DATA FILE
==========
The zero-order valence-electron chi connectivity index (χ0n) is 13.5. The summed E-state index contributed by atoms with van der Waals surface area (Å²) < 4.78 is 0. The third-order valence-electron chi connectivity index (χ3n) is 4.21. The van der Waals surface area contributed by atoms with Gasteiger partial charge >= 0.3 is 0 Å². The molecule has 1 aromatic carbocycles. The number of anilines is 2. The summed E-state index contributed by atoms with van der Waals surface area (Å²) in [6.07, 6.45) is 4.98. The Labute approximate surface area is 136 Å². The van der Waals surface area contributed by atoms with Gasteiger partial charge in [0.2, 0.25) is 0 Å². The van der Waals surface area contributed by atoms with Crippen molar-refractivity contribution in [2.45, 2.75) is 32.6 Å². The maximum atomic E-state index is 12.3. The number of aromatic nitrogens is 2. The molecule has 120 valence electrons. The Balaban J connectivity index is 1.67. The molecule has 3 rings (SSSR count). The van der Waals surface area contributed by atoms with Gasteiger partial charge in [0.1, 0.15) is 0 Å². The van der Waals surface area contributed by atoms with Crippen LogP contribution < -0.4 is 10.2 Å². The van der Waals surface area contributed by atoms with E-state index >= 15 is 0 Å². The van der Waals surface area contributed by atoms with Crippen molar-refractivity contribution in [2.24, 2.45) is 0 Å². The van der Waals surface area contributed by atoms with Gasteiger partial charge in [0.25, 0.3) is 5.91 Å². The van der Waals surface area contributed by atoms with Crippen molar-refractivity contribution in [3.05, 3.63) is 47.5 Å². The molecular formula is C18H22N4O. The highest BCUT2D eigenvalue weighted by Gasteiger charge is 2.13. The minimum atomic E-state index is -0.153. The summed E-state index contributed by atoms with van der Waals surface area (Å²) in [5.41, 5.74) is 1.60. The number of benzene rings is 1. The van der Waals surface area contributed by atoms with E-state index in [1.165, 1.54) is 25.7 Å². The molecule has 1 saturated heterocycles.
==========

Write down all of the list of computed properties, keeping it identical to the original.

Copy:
The zero-order valence-electron chi connectivity index (χ0n) is 13.5. The summed E-state index contributed by atoms with van der Waals surface area (Å²) < 4.78 is 0. The third-order valence-electron chi connectivity index (χ3n) is 4.21. The van der Waals surface area contributed by atoms with Gasteiger partial charge >= 0.3 is 0 Å². The molecule has 1 aromatic carbocycles. The number of anilines is 2. The summed E-state index contributed by atoms with van der Waals surface area (Å²) in [6.07, 6.45) is 4.98. The Labute approximate surface area is 136 Å². The van der Waals surface area contributed by atoms with Gasteiger partial charge in [0.2, 0.25) is 0 Å². The van der Waals surface area contributed by atoms with Crippen molar-refractivity contribution in [2.45, 2.75) is 32.6 Å². The maximum atomic E-state index is 12.3. The number of aromatic nitrogens is 2. The molecule has 120 valence electrons. The Balaban J connectivity index is 1.67. The molecule has 3 rings (SSSR count). The van der Waals surface area contributed by atoms with Gasteiger partial charge in [0.1, 0.15) is 0 Å². The van der Waals surface area contributed by atoms with Crippen LogP contribution < -0.4 is 10.2 Å². The van der Waals surface area contributed by atoms with E-state index >= 15 is 0 Å². The van der Waals surface area contributed by atoms with Crippen molar-refractivity contribution in [2.24, 2.45) is 0 Å². The van der Waals surface area contributed by atoms with Gasteiger partial charge in [0.25, 0.3) is 5.91 Å². The van der Waals surface area contributed by atoms with Crippen molar-refractivity contribution in [3.05, 3.63) is 47.5 Å². The molecular formula is C18H22N4O. The highest BCUT2D eigenvalue weighted by Gasteiger charge is 2.13. The minimum atomic E-state index is -0.153. The summed E-state index contributed by atoms with van der Waals surface area (Å²) in [5.41, 5.74) is 1.60. The number of benzene rings is 1. The van der Waals surface area contributed by atoms with E-state index in [1.165, 1.54) is 25.7 Å². The molecule has 1 saturated heterocycles.